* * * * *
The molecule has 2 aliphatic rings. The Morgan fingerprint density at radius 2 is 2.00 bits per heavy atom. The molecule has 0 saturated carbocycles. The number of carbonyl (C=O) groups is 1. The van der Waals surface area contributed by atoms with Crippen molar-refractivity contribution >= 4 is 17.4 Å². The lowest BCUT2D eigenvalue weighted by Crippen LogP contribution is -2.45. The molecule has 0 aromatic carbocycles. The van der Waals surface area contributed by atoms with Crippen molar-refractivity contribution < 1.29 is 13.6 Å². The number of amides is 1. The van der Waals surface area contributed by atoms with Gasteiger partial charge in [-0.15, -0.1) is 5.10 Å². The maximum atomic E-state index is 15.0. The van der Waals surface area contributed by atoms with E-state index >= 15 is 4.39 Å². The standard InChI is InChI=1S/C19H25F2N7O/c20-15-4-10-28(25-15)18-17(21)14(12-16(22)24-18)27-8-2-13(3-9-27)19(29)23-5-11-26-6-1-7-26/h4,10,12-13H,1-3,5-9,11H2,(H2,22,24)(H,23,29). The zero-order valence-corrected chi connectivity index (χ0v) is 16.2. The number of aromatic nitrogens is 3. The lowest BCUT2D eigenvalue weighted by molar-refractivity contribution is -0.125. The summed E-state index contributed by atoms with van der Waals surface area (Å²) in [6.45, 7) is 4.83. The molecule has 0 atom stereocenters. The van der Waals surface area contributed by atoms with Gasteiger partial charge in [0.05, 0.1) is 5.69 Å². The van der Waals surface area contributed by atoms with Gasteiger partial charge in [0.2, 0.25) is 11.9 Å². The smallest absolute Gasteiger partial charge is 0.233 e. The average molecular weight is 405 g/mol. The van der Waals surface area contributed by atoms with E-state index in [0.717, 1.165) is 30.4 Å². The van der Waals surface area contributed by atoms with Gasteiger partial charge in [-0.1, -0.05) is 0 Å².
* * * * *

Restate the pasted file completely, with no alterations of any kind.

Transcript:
The molecule has 2 aliphatic rings. The Morgan fingerprint density at radius 2 is 2.00 bits per heavy atom. The molecule has 0 saturated carbocycles. The number of carbonyl (C=O) groups is 1. The van der Waals surface area contributed by atoms with Crippen molar-refractivity contribution >= 4 is 17.4 Å². The lowest BCUT2D eigenvalue weighted by Crippen LogP contribution is -2.45. The molecule has 0 aromatic carbocycles. The van der Waals surface area contributed by atoms with Crippen molar-refractivity contribution < 1.29 is 13.6 Å². The number of amides is 1. The van der Waals surface area contributed by atoms with Gasteiger partial charge in [-0.15, -0.1) is 5.10 Å². The maximum atomic E-state index is 15.0. The van der Waals surface area contributed by atoms with E-state index >= 15 is 4.39 Å². The standard InChI is InChI=1S/C19H25F2N7O/c20-15-4-10-28(25-15)18-17(21)14(12-16(22)24-18)27-8-2-13(3-9-27)19(29)23-5-11-26-6-1-7-26/h4,10,12-13H,1-3,5-9,11H2,(H2,22,24)(H,23,29). The zero-order valence-corrected chi connectivity index (χ0v) is 16.2. The number of aromatic nitrogens is 3. The lowest BCUT2D eigenvalue weighted by molar-refractivity contribution is -0.125. The summed E-state index contributed by atoms with van der Waals surface area (Å²) in [6.45, 7) is 4.83. The molecule has 0 atom stereocenters. The van der Waals surface area contributed by atoms with Gasteiger partial charge in [0.05, 0.1) is 5.69 Å². The van der Waals surface area contributed by atoms with Gasteiger partial charge in [0.2, 0.25) is 11.9 Å². The smallest absolute Gasteiger partial charge is 0.233 e. The average molecular weight is 405 g/mol. The van der Waals surface area contributed by atoms with E-state index in [0.717, 1.165) is 30.4 Å². The van der Waals surface area contributed by atoms with Gasteiger partial charge in [-0.1, -0.05) is 0 Å².